Manufacturing Discontent: Q and A on the legal issues of asylum-seekers crossing the Channel

FROM EU LAW ANALYSIS BLOG (ORGINAL PUBLISHED HERE)

Professor Steve Peers, University of Essex*
*Supported by an ESRC Priority Brexit Grant on ‘Brexit and UK and EU Immigration Policy’.

Cynical politicians, aided by an uncritical media, aim to manufacture a moral panic from a modest number of people crossing the Channel. Be that as it may, these crossings raise a number of legal issues. There’s already a good discussion of many of them in the Free Movement blog, but I think it might also be useful to address some legal issues here, in a question and answer format.

Where are the international law rules on asylum?They are scattered all over the place incoherently. International lawyers like to describe their subject as ‘fragmented’, and that’s particularly true of asylum law. There are three main sources of law on asylum in Europe, and although they are legally separate, their rules overlap and interact. I won’t discuss every way in which this happens in this blog post – just those most relevant to the Channel crossings.

The UN Refugee Convention  The starting point is the United Nations (Geneva) Convention on the status of refugees, which defines what a refugee is and lists the rights of refugees. But that Convention does not deal with issues like asylum procedure, and has an uneasy and uncertain relationship with immigration law.

ECHR Secondly, the European Convention on Human Rights (ECHR) says nothing about asylum explicitly, but the case law of the European Court of Human Rights has addressed a number of asylum-related issues, in particular arising from Article 3 ECHR, the ban on torture or other inhuman or degrading treatment. According to that case law, removal to another country to face a sufficiently serious risk of Article 3 treatment in that other country infringes Article 3 in the country removing the person concerned. A series of procedural obligations then follow from that.  (There are other international human rights treaties which take a broadly similar approach, but I focus here on the ECHR as its court rulings are binding and have a greater impact in practice).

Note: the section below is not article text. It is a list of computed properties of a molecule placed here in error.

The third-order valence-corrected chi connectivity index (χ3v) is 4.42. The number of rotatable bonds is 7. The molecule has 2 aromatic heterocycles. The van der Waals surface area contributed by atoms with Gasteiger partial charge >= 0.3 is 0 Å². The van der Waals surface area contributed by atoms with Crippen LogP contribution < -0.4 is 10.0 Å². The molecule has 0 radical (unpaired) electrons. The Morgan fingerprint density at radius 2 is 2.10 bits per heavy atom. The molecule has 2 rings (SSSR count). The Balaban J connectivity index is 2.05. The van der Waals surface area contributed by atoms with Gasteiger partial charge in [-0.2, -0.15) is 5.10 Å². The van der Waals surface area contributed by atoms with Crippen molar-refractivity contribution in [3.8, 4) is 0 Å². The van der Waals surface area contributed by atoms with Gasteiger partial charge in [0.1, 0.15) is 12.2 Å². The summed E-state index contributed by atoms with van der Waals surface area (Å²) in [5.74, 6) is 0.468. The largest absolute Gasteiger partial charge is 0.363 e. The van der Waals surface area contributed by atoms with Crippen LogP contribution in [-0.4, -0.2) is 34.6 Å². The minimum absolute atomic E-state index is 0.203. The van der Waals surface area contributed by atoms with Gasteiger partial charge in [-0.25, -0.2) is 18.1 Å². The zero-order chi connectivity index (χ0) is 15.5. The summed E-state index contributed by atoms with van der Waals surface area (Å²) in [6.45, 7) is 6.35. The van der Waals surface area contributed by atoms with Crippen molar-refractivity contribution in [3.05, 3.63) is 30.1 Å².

EU asylum lawThirdly, EU law has aimed to create a Common European Asylum System (CEAS) in several phases.  A first phase of EU asylum law was adopted from 2003 to 2005, and a second phase was adopted between 2010 and 2013. A (de facto) third phase of laws, responding to the perceived European refugee crisis of 2015, was proposed in 2016, but negotiations on those laws are still continuing.

The CEAS consists of:
a) legislation on responsibility of asylum applications (the Dublin rules: currently the Dublin III Regulation);

b) the Eurodac system of taking fingerprints of asylum-seekers and ‘illegal’ migrants;

c) laws on the definition of ‘refugee’ and parallel ‘subsidiary protection’ status, and the rights of beneficiaries of either status;

d) asylum procedure;

e) reception conditions for asylum-seekers, ie rules on benefits, detention and childrens’ education; and

f) an EU asylum agency, which supplements Member States’ administrations applying asylum law, but does not replace them.  

While some in the 2016 referendum campaign falsely claimed or implied that the UK has no control over its borders as an EU Member State, in fact the UK has an opt out from the EU’s Schengen system of (in principle) open internal borders, as well as an opt out on EU law on asylum, immigration and criminal law. In practice, the UK only opted in to some EU asylum laws: all of the first phase laws, but only some of the second phase laws (Dublin, Eurodac and the asylum agency).

Overall, the international asylum law rules are fragmented in various ways: the UN Refugee Convention only applies to certain issues, and has no enforcement mechanism; the ECHR case law is ad hoc and indirect; and while the EU asylum laws are potentially more coherent than the other two sources, only some of those EU laws apply to the UK. There’s also divergent national application of the laws, some of which is built in, as the various sources mostly set only minimum standards.

Can ‘illegal’ migrants be refugees?The notion that ‘illegal’ migrants – ie those people who entered the country or arrived at the borders without authorisation – cannot be ‘genuine’ refugees is utter nonsense: morally, factually and legally. It’s inherent in the notion of fleeing a dangerous country that one might not have the documents to leave and/or the documents to enter another country – because the persecuting country might want to keep its dissidents where it can mistreat them, or because of moral panic in the country they might flee to.
This is recognised not just in popular culture – think of the plot underlying the romance of Casablanca – but also (for example) by the efforts of Raoul Wallenberg and others, who hardly felt constrained by the finer legal details in their efforts to save Hungarian Jews.